Supplementary Figure Legends - Word file (39 KB )

Supplemental Figure 1. A) Untreated ears from C57BL/6 Dopachrome
tautomerase (DCT)-LacZ transgenic (gift of Ian Jackson) mice were stained for βgalactosidase30 to identify melanocytes. Shown are representative whole mount
sections (63x magnification) of animals of the indicated pigmentation phenotype.
Note that although pigmentation partially obscures blue stained (LacZ +)
melanocytes, cutaneous melanocytes are present at comparable densities in all
pigmentation groups. regardless of pigmentation phenotype. B) Media transfer
experiments (as in Fig. 1B) testing MITF induction in melanoma cells after
incubation with conditioned medium from UV irradiated melanocytes or direct
treatment with 30 µg/ml MSH (Sigma). C) Quantitative pcr-based detection of
POMC mRNA induction at 24h following UV radiation of Melan-c mouse
melanocytes or primary human melanocytes. PCR data are reported as fold
induction normalized to GAPDH (control) +/- standard deviation of at least three
samples per condition. D) Representative whole mount sections (63x
magnification) of K14-SCF DCT-LacZ compound transgenic animals of the
indicated pigmentation phenotype as described in (A).
Supplemental Figure 2. Photographs and melanin quantification of C57BL/6
pigment variants used in this study. A) photographs of 4-8 week-old K14-SCF
transgenic mice of the indicated genotypes. Genetic status of the tyrosinase
gene (Tyr) and melanocortin 1 receptor (MC1R) are indicated. B) Whole
depillated skin was collected from three 6-8 week-old K14-SCF transgenic
C57BL/6 animals of the indicated pigment phenotype and lyophilized before
HPLC-based quantification of pheomelanin (B) or eumelanin (C) as described 17
and presented as means +/- standard deviation of at least three samples from
different animals per condition . D) Photographs of depillated pheomelanotic
(mc1re/e) K14-SCF transgenic C57BL/6 mice treated topically with vehicle control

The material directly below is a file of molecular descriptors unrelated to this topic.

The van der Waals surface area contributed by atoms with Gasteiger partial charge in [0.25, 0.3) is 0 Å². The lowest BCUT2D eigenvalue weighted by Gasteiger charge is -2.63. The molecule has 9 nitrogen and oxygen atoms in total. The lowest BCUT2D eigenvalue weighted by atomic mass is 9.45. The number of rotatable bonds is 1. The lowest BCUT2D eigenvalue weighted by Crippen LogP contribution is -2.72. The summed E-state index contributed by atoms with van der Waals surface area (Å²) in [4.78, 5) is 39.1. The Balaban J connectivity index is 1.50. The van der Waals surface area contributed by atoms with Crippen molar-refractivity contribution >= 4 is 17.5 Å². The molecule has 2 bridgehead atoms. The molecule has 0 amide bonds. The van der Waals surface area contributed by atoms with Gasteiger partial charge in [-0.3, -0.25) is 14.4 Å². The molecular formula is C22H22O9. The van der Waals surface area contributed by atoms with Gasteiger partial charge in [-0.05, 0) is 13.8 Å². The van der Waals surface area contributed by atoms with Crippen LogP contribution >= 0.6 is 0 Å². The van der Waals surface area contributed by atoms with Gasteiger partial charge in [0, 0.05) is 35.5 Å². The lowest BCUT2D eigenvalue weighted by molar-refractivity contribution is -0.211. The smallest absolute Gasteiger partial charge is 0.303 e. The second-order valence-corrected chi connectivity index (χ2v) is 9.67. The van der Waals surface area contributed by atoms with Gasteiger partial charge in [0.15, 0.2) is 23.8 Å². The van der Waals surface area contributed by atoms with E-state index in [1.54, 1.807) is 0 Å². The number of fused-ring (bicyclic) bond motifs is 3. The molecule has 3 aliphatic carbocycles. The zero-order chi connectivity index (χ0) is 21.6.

(70% ethanol, 30% propylene glycol), irradiated with 200 mJ/cm 2 UVB, or treated
topically with 400 µl of C. forskohlii root extract (80 µmoles forskolin) to the dorsal
skin surface for 21 days.
Supplemental Figure 3. A) Time and dose response study of forskolin-induced
skin darkening of mc1re/e K14-SCF+ animals treated as indicated. Data are
presented as means +/- SD of skin reflectometry measurement29 from at least
three animals per treatment group. Days that topical treatments began and
ended are indicated by the arrows. Of note, skin color measurements of
untreated K14-SCF transgenic animals on the MC1RE/E (black) background
(maximally melanized) averaged 21.5 +/- 1.8 on the CIE L* color axis. Therefore
forskolin-induced eumelanization promoted near-maximal levels of pigmentation
in the mc1re/e background. This experiment was repeated with similar results. B)
Side-by-side photographs of forskolin-treated depillated mc1re/e mice either
containing epidermal melanocytes (K14-SCF+) or lacking epidermal melanocytes
(K14-SCF-), treated as described in Figure 2. C) Photograph of groups of
pheomelanotic (mc1re/e) K14-SCF transgenic depillated mice treated with either
vehicle control or C. forskohlii root extract (20 moles forskolin) as indicated
applied only to the rump, for 21 days. Note that the darkening observed in two of
the control-treated mice represents re-growth of anagen hair rather than skin
Supplemental Figure 4. A) Comparison of skin melanization induced by pure
forskolin vs. C. forskohlii root extract. The upper panel shows photographs of
representative mc1r e/e K14-SCF+ animals treated with 15 µl applied to the right